Thursday, May 20th, 2010

A big thank you to our guest blogger Marc Lampkin! Marc, thank you for guiding us today!

I so appreciate all of you who take the time to comment.  You often see nuggets of wisdom in these papers that I have glossed over on my first reading, and your posts send me scrambling back to find the phrases you elaborate on.

Two phrases jumped out at me upon my first reading of Federalist 16, though, and they are the same mentioned by Nickie and Carolyn:

An experiment of this nature would always be hazardous in the face of a constitution in any degree competent to its own defense, and of a people enlightened enough to distinguish between a legal exercise and an illegal usurpation of authority. The success of it would require not merely a factious majority in the legislature, but the concurrence of the courts of justice and of the body of the people. If the judges were not embarked in a conspiracy with the legislature, they would pronounce the resolutions of such a majority to be contrary to the supreme law of the land, unconstitutional, and void. If the people were not tainted with the spirit of their State representatives, they, as the natural guardians of the Constitution, would throw their weight into the national scale and give it a decided preponderancy in the contest. Attempts of this kind would not often be made with levity or rashness, because they could seldom be made without danger to the authors, unless in cases of a tyrannical exercise of the federal authority.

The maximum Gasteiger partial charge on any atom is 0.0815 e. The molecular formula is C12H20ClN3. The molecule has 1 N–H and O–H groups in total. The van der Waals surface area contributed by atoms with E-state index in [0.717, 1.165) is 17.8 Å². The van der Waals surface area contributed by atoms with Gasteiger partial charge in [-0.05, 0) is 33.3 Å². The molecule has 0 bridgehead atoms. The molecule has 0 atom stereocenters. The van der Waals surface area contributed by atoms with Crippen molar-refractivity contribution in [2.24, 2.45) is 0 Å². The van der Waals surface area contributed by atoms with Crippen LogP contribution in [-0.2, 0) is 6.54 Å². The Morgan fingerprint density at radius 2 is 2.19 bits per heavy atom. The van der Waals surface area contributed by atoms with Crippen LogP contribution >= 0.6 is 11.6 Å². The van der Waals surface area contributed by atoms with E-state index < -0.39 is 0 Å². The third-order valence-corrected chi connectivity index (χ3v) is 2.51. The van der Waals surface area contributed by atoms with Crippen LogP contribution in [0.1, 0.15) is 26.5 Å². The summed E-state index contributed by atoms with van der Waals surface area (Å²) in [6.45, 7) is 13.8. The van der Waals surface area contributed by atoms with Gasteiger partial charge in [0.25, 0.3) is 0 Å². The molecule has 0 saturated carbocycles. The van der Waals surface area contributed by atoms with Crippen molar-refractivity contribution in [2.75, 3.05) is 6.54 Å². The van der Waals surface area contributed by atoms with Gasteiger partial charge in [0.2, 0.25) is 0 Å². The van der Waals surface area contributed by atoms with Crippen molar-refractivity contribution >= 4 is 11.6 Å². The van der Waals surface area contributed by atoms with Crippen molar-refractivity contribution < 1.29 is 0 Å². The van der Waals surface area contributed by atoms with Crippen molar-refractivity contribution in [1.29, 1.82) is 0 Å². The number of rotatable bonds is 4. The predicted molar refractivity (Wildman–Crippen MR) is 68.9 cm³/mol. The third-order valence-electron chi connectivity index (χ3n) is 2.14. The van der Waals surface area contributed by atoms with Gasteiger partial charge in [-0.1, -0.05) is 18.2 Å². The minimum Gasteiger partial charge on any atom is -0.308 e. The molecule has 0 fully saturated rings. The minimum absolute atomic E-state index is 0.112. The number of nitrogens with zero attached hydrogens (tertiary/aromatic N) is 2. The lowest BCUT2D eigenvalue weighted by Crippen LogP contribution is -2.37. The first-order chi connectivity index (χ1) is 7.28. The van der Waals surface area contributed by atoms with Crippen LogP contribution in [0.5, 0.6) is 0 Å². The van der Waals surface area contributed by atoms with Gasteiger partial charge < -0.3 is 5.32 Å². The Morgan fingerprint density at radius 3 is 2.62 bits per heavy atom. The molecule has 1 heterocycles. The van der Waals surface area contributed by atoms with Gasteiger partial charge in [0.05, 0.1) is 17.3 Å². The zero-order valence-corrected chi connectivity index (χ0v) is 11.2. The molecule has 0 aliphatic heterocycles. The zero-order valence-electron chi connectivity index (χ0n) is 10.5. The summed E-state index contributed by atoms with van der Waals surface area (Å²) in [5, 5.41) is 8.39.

“A people enlightened,”  ”natural guardians of the Constitution”

“We the people,” are the natural guardians of the Constitution, because as our country drifts from the Constitution, it is “We the people,” who have the most to lose.  If we are not “enlightened,” to understand what we had, and have, we will certainly not know what we have lost, and are losing.  And our children will understand even less than us. We must not only enlighten ourselves, but enlighten our children, so the torch of freedom may be passed to the next generation of Americans.  Watch Janine’s Behind The Scenes Videos starting today, as she teaches her daughter about the Constitution in a several part series!  Janine Turner Short Film Part 1 Constituting America

I am both amazed, and a bit embarrassed to admit how much I am learning through this exercise. I graduated from Texas A&M University with a B.A. in political science, yet I don’t recall ever picking up the Federalist in college.  This reading is my first time through these prescient papers.   Tonight, I feel empowered that I am becoming “enlightened,” and that the founding fathers considered us – ‘we the people” – to be the guardians of the Constitution.   The more I learn, the better I can guard it!  And the more I can teach my children! On to Federalist No. 17!

Good night and God Bless,

Your fellow guardian of the Constitution,

Cathy Gillespie

2 Responses to “May 19, 2010 – Federalist No. 16 – Cathy Gillespie”

Mark Hansbauer says:
May 20, 2010 at 3:30 am
The people must be “enlightened enough to distinguish between a legal exercise and an illegal usurpation of authority. . . .”